Misty Copeland, the African-American ballet dancer who rose from poverty and learned the art at the untypically late age of 13, was named Tuesday as the first female black principal dancer of the American Ballet Theater in its 75-year history.
Ahead of the official announcement, Copeland remarked at a cocktail reception June 24 on her opening night as the lead in ABT's "Swan Lake," that she "never dreamed" she would become a principal dancer. With tears in her eyes and surrounded by friends and family at the Smyth, a Thompson Hotel in Tribecca, Copeland delivered a short speech of thanks for the support, saying "I never ever dreamed of being a principal dancer, that's just not something I ever envisioned as a black woman. It's just really a humbling moment for me and for ballet."
When the official announcement was made on Tuesday, Copeland was at rehearsal and was overcome with emotion in a reaction video she posted on her Instagram feed @mistyonpointe.
Her promotion to principal dancer comes after a 14 year-career at the company, eight of which as a soloist. Following her stint as prima in "Swan Lake," Copeland will dance in "Cinderella," in July she told CBS News, and then go on vacation with her longtime boyfriend, Olu Evans.
In the last few years, Copeland, 32, has become an icon of perseverance and empowerment, speaking and writing openly about race in America and embracing her role as a positive example for underprivileged youth.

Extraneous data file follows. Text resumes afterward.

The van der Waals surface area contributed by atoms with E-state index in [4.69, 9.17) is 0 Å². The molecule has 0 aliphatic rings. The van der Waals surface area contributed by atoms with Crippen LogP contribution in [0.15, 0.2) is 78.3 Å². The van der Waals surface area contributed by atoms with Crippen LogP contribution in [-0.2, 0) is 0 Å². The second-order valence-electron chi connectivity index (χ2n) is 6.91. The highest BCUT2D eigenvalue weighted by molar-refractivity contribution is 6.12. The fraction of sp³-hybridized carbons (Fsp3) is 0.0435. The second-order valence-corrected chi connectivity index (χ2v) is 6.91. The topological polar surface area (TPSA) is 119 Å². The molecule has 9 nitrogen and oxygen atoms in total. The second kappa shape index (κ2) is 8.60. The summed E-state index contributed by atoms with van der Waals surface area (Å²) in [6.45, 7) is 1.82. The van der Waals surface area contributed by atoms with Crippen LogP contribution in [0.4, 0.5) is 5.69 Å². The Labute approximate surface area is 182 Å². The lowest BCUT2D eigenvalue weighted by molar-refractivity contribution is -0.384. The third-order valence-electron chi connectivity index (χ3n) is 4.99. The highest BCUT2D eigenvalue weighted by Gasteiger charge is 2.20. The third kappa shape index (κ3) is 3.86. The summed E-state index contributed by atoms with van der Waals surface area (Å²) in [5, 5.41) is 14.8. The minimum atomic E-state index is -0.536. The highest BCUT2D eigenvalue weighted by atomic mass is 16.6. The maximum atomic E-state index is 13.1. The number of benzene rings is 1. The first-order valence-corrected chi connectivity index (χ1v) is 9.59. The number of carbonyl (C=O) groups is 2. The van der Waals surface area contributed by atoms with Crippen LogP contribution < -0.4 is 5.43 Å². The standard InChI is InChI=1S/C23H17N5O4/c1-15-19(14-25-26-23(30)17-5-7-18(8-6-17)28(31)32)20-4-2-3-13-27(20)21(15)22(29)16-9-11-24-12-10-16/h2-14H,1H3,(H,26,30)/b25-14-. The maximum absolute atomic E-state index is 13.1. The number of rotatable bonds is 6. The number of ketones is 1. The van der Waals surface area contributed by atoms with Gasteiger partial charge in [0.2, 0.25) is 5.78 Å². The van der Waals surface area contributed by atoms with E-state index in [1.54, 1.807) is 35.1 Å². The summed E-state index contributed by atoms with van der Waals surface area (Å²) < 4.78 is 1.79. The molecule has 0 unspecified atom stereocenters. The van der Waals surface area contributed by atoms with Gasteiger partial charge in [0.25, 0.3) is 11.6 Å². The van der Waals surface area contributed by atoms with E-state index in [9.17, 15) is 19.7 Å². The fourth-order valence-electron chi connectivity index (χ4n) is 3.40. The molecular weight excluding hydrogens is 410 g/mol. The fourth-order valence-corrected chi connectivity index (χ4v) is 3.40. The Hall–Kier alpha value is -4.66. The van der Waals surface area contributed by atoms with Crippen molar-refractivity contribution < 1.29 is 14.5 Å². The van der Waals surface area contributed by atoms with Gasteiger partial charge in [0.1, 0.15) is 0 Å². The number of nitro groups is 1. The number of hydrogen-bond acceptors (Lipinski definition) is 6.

She was the subject of Bill Whitaker's "60 Minutes" feature this May, was on the cover of Time as one of the most influential people of 2015, and is the co-author of two books including the autobiography "Life In Motion: An Unlikely Ballerina," and a children's book called "Firebird," both released in 2014.
Copeland, who had lived for most of her childhood in a motel in Missouri with her mother and brother, said she took her first ballet class in an outdoor basketball court. Her teacher, Cindy Bradley, recognized her ability one day while she was dancing in gym class, and then took her in to her home in San Pedro where she lived and learned for three years.
"Once I was a part of it, I couldn't get enough of it," Copeland said in her "60 Minutes" interview. "So, every day I came into the ballet studio, it was like, 'Oh my gosh, I'm going to learn something new today. What is it going to be?' And just soaking it all up. I just never experienced anything like that."